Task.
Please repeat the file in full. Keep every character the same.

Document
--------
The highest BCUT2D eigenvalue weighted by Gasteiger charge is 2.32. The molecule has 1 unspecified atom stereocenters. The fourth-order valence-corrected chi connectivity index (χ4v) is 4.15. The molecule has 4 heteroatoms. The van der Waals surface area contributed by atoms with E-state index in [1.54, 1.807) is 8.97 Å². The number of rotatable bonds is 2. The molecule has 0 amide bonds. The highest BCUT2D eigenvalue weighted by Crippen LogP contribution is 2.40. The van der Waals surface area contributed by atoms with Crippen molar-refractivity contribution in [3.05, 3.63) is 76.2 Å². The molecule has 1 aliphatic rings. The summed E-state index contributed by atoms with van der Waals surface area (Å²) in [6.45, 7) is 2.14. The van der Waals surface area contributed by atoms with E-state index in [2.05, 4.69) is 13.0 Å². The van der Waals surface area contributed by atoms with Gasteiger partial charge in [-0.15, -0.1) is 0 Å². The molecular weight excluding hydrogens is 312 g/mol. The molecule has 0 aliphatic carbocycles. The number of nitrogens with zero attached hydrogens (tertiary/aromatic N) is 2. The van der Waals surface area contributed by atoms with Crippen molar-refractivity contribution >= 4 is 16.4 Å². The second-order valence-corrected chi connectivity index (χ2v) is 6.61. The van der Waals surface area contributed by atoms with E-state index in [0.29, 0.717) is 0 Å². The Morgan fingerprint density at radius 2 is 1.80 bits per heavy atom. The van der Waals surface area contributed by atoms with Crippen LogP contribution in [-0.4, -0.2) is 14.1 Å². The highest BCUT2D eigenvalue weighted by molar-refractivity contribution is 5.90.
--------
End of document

The highest BCUT2D eigenvalue weighted by Gasteiger charge is 2.32. The molecule has 1 unspecified atom stereocenters. The fourth-order valence-corrected chi connectivity index (χ4v) is 4.15. The molecule has 4 heteroatoms. The van der Waals surface area contributed by atoms with E-state index in [1.54, 1.807) is 8.97 Å². The number of rotatable bonds is 2. The molecule has 0 amide bonds. The highest BCUT2D eigenvalue weighted by Crippen LogP contribution is 2.40. The van der Waals surface area contributed by atoms with Crippen molar-refractivity contribution in [3.05, 3.63) is 76.2 Å². The molecule has 1 aliphatic rings. The summed E-state index contributed by atoms with van der Waals surface area (Å²) in [6.45, 7) is 2.14. The van der Waals surface area contributed by atoms with E-state index in [2.05, 4.69) is 13.0 Å². The van der Waals surface area contributed by atoms with Gasteiger partial charge in [-0.15, -0.1) is 0 Å². The molecular weight excluding hydrogens is 312 g/mol. The molecule has 0 aliphatic carbocycles. The number of nitrogens with zero attached hydrogens (tertiary/aromatic N) is 2. The van der Waals surface area contributed by atoms with Crippen molar-refractivity contribution >= 4 is 16.4 Å². The second-order valence-corrected chi connectivity index (χ2v) is 6.61. The van der Waals surface area contributed by atoms with E-state index in [0.29, 0.717) is 0 Å². The Morgan fingerprint density at radius 2 is 1.80 bits per heavy atom. The van der Waals surface area contributed by atoms with Crippen LogP contribution in [-0.4, -0.2) is 14.1 Å². The highest BCUT2D eigenvalue weighted by molar-refractivity contribution is 5.90.